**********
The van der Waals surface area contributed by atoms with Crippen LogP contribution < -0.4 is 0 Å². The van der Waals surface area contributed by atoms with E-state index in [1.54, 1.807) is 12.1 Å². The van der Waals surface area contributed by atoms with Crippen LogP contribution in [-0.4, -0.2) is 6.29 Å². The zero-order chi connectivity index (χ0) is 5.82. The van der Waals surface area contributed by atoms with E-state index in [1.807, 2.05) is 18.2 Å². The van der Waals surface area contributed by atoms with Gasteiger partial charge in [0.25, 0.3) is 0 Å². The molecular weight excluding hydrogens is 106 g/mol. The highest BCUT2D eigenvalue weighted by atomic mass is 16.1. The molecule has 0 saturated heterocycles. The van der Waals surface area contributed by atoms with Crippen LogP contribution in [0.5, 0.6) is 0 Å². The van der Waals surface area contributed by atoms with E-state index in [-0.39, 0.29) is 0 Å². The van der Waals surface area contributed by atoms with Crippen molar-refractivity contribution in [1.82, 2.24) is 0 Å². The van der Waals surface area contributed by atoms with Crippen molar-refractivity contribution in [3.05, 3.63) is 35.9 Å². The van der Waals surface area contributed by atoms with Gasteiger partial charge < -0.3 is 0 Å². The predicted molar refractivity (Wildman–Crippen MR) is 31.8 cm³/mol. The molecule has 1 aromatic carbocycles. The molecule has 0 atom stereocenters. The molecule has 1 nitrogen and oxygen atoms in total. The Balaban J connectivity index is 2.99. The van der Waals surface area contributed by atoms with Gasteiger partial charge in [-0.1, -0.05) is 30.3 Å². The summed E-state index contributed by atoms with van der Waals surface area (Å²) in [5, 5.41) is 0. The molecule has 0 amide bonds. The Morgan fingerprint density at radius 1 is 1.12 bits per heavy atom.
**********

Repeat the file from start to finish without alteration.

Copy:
The van der Waals surface area contributed by atoms with Crippen LogP contribution < -0.4 is 0 Å². The van der Waals surface area contributed by atoms with E-state index in [1.54, 1.807) is 12.1 Å². The van der Waals surface area contributed by atoms with Crippen LogP contribution in [-0.4, -0.2) is 6.29 Å². The zero-order chi connectivity index (χ0) is 5.82. The van der Waals surface area contributed by atoms with E-state index in [1.807, 2.05) is 18.2 Å². The van der Waals surface area contributed by atoms with Gasteiger partial charge in [0.25, 0.3) is 0 Å². The molecular weight excluding hydrogens is 106 g/mol. The highest BCUT2D eigenvalue weighted by atomic mass is 16.1. The molecule has 0 saturated heterocycles. The van der Waals surface area contributed by atoms with Crippen LogP contribution in [0.5, 0.6) is 0 Å². The van der Waals surface area contributed by atoms with E-state index in [-0.39, 0.29) is 0 Å². The van der Waals surface area contributed by atoms with Crippen molar-refractivity contribution in [1.82, 2.24) is 0 Å². The van der Waals surface area contributed by atoms with Crippen molar-refractivity contribution in [3.05, 3.63) is 35.9 Å². The van der Waals surface area contributed by atoms with Gasteiger partial charge < -0.3 is 0 Å². The predicted molar refractivity (Wildman–Crippen MR) is 31.8 cm³/mol. The molecule has 1 aromatic carbocycles. The molecule has 0 atom stereocenters. The molecule has 1 nitrogen and oxygen atoms in total. The Balaban J connectivity index is 2.99. The van der Waals surface area contributed by atoms with Gasteiger partial charge in [-0.1, -0.05) is 30.3 Å². The summed E-state index contributed by atoms with van der Waals surface area (Å²) in [5, 5.41) is 0. The molecule has 0 amide bonds. The Morgan fingerprint density at radius 1 is 1.12 bits per heavy atom.